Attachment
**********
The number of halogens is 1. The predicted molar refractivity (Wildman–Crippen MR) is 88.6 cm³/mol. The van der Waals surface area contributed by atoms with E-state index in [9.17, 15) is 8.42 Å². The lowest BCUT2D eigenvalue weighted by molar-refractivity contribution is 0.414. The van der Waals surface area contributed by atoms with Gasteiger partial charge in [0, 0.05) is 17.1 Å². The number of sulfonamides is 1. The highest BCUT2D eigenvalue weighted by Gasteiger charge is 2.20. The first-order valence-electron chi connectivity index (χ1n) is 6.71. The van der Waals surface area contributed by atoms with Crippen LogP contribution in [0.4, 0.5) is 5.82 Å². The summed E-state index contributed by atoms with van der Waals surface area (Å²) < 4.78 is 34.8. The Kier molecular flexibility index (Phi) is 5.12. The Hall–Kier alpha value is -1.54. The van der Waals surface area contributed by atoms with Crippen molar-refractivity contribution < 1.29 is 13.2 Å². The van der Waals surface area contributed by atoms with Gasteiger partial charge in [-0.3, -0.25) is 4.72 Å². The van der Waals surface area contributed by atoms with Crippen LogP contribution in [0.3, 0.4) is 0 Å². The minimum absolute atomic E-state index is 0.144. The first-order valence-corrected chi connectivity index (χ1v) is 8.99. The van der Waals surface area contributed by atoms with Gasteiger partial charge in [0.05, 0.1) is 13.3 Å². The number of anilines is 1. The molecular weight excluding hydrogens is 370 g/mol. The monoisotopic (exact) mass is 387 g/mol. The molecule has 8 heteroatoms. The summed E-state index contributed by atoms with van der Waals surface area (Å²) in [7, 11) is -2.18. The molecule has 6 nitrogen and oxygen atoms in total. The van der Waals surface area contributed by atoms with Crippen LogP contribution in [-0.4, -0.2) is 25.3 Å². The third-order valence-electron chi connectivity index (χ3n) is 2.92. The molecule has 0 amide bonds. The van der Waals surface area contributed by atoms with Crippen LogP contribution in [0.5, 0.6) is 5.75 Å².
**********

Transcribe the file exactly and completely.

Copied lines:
The number of halogens is 1. The predicted molar refractivity (Wildman–Crippen MR) is 88.6 cm³/mol. The van der Waals surface area contributed by atoms with E-state index in [9.17, 15) is 8.42 Å². The lowest BCUT2D eigenvalue weighted by molar-refractivity contribution is 0.414. The van der Waals surface area contributed by atoms with Gasteiger partial charge in [0, 0.05) is 17.1 Å². The number of sulfonamides is 1. The highest BCUT2D eigenvalue weighted by Gasteiger charge is 2.20. The first-order valence-electron chi connectivity index (χ1n) is 6.71. The van der Waals surface area contributed by atoms with Crippen LogP contribution in [0.4, 0.5) is 5.82 Å². The summed E-state index contributed by atoms with van der Waals surface area (Å²) < 4.78 is 34.8. The Kier molecular flexibility index (Phi) is 5.12. The Hall–Kier alpha value is -1.54. The van der Waals surface area contributed by atoms with Crippen molar-refractivity contribution < 1.29 is 13.2 Å². The van der Waals surface area contributed by atoms with Gasteiger partial charge in [-0.3, -0.25) is 4.72 Å². The van der Waals surface area contributed by atoms with Crippen LogP contribution in [0.3, 0.4) is 0 Å². The minimum absolute atomic E-state index is 0.144. The first-order valence-corrected chi connectivity index (χ1v) is 8.99. The van der Waals surface area contributed by atoms with Gasteiger partial charge in [0.05, 0.1) is 13.3 Å². The number of anilines is 1. The molecular weight excluding hydrogens is 370 g/mol. The monoisotopic (exact) mass is 387 g/mol. The molecule has 8 heteroatoms. The summed E-state index contributed by atoms with van der Waals surface area (Å²) in [7, 11) is -2.18. The molecule has 6 nitrogen and oxygen atoms in total. The van der Waals surface area contributed by atoms with Crippen LogP contribution in [-0.4, -0.2) is 25.3 Å². The third-order valence-electron chi connectivity index (χ3n) is 2.92. The molecule has 0 amide bonds. The van der Waals surface area contributed by atoms with Crippen LogP contribution in [0.5, 0.6) is 5.75 Å².